The session discussed Microsoft Kinect within teaching, learning and research. Since its release of Kinect, there has been tremendous enthusiasm and fascination. Kinect is not only a tool to help navigation and interaction, but a tool to help students to get even more engaged in learning.
Kinect is already making a difference in getting students more excited about their learning environment, and helping students to get engaged…and actually get more excited about studying. We are at an exciting time with the availability of the Kinect for Windows Software Development Kit (SDK). Kinect and NUI will bring more interactive classroom environments, the development of new learning styles that will help students with and without disabilities to get more engaged with learning, as well as the potential for much more interactive navigation tools, helping to get students involved in the teaching, learning and research.
The power of Kinect is here it’s now your turn for ideas and exploration, for more details of the event and to watch the presentation see http://fote-conference.com/wordpress/
The Microsoft stand was represented by a two-way partnership between the Microsoft Research Connections team and the Microsoft Faculty Connection team and contained demos of Kinect for Windows SDK beta, Microsoft .NET Gadgeteer, and Microsoft Robotics with support from Microsoft Research Connections
Kinect and Gadgeteer also made an attendance at the World Maker Faire 2011
The Maker Fair is an inspiring showcase of creativity and cool technology that celebrates technology enthusiasts of all ages. From September 17 to 18 at the New York Hall of Science, Microsoft was represented by a three-way partnership between the Kinect for Windows SDK beta, Microsoft .NET Gadgeteer, and Microsoft Robotics with support from Microsoft Research Connections. The showpieces were the launch of Robotics Developer Studio 4 beta and a new reference design robot, Eddie, from Parallax, Inc. Which had a number of Kinect SDK beta demos which included: on-board robot sensing and natural user interface (NUI) robot control, including a roving “party photographer” robot.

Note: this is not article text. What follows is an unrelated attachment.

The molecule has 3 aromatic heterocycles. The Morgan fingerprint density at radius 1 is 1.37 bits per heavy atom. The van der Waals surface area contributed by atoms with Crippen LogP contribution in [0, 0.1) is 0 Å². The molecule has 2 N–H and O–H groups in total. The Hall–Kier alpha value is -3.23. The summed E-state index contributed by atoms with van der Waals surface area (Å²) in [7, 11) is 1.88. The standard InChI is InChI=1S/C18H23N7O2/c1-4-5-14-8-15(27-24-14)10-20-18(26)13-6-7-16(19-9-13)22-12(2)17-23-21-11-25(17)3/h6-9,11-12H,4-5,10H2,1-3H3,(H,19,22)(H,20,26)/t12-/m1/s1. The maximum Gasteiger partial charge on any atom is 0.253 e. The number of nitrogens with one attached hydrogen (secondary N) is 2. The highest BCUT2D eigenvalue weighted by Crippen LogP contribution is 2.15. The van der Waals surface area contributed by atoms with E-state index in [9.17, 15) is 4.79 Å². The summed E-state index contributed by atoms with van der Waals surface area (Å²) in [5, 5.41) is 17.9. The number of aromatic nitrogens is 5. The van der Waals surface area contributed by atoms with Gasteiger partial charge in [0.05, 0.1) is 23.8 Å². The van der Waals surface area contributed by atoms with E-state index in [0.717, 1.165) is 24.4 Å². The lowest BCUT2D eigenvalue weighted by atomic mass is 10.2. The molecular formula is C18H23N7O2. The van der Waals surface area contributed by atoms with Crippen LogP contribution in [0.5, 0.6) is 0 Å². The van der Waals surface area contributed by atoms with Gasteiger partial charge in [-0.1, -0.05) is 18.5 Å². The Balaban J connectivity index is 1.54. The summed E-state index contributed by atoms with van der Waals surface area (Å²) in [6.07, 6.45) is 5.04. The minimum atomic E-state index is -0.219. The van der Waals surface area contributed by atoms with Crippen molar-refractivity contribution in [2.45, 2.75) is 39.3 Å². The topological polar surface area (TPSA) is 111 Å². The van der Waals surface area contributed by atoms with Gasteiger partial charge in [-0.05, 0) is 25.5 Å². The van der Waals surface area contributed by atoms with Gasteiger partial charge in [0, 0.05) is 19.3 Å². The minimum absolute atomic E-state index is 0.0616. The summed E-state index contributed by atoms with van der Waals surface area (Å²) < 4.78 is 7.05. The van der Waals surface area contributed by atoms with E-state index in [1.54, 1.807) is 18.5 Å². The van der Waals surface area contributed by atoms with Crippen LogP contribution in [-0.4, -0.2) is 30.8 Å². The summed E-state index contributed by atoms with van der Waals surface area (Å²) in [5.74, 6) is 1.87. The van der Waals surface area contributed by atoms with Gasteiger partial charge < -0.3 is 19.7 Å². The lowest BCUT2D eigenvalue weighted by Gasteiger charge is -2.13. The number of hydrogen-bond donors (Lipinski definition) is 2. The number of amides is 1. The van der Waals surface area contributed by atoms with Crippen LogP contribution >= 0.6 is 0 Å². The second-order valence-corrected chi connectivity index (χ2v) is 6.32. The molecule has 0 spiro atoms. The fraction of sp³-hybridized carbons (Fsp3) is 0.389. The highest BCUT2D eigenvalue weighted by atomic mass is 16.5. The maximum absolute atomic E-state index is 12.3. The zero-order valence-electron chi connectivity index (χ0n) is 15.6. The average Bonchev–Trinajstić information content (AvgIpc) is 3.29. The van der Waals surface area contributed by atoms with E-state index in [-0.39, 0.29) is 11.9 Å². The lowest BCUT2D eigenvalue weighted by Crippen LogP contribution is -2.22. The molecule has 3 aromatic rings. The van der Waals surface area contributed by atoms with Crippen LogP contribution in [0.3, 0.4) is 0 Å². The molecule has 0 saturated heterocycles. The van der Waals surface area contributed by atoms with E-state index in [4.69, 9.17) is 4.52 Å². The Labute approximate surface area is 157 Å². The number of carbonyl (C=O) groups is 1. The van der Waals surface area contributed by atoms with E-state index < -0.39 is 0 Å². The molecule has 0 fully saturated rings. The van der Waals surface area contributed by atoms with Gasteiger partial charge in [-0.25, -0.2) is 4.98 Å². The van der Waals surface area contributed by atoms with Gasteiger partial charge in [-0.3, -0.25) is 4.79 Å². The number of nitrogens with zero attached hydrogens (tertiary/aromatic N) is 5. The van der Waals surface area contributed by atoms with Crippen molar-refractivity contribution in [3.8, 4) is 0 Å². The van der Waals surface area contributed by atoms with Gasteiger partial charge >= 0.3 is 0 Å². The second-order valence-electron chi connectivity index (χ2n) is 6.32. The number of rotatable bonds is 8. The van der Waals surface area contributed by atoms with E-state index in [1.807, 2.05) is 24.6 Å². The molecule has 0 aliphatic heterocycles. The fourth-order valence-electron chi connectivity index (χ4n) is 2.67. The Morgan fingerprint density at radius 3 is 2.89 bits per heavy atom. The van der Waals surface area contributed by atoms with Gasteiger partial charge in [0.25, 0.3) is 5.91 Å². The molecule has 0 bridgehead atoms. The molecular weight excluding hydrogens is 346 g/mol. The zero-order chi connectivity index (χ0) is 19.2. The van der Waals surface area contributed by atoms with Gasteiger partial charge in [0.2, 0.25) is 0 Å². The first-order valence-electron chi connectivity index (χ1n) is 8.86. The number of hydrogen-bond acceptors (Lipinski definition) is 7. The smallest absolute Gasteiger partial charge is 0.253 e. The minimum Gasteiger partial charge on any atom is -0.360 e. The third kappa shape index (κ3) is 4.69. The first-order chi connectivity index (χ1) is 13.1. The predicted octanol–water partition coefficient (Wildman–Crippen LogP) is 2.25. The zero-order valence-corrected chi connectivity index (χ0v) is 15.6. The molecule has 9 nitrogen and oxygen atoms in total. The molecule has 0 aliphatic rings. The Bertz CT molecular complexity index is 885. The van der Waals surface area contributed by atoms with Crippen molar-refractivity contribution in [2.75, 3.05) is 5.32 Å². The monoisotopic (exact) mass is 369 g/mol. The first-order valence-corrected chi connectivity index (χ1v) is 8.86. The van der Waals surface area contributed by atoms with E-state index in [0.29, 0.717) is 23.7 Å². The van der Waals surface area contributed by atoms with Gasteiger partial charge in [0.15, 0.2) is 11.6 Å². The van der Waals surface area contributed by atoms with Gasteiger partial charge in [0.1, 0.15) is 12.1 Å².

Kinect for Windows SDK Beta
Interest in the Kinect for Windows Software Development Kit (SDK) beta, released on June 16, 2011, has been strong, and we’re delighted to learn that so many academic developers and researchers are experimenting with natural user interface (NUI) applications and have taken advantage of the SDK to explore the potential of the Kinect sensor.
In support of our commitment to encourage researchers and enthusiasts in their exploration of the exciting possibilities of the Kinect sensor. The community has provided us with a lot of good feedback, and we hope the latest release addresses some of the top items you’ve told us about.
Microsoft .NET Gadgeteer is an open-source platform for building and refining prototype electronic devices quickly and easily.
It was developed by Nic Villar and James Scott in the Sensors and Devices group at Microsoft Research Cambridge that is managed by Steve Hodges. The Microsoft EMEA Press Centre announced its commercial availability and the hardware is available for pre-order through GHI Electronics. Learn more.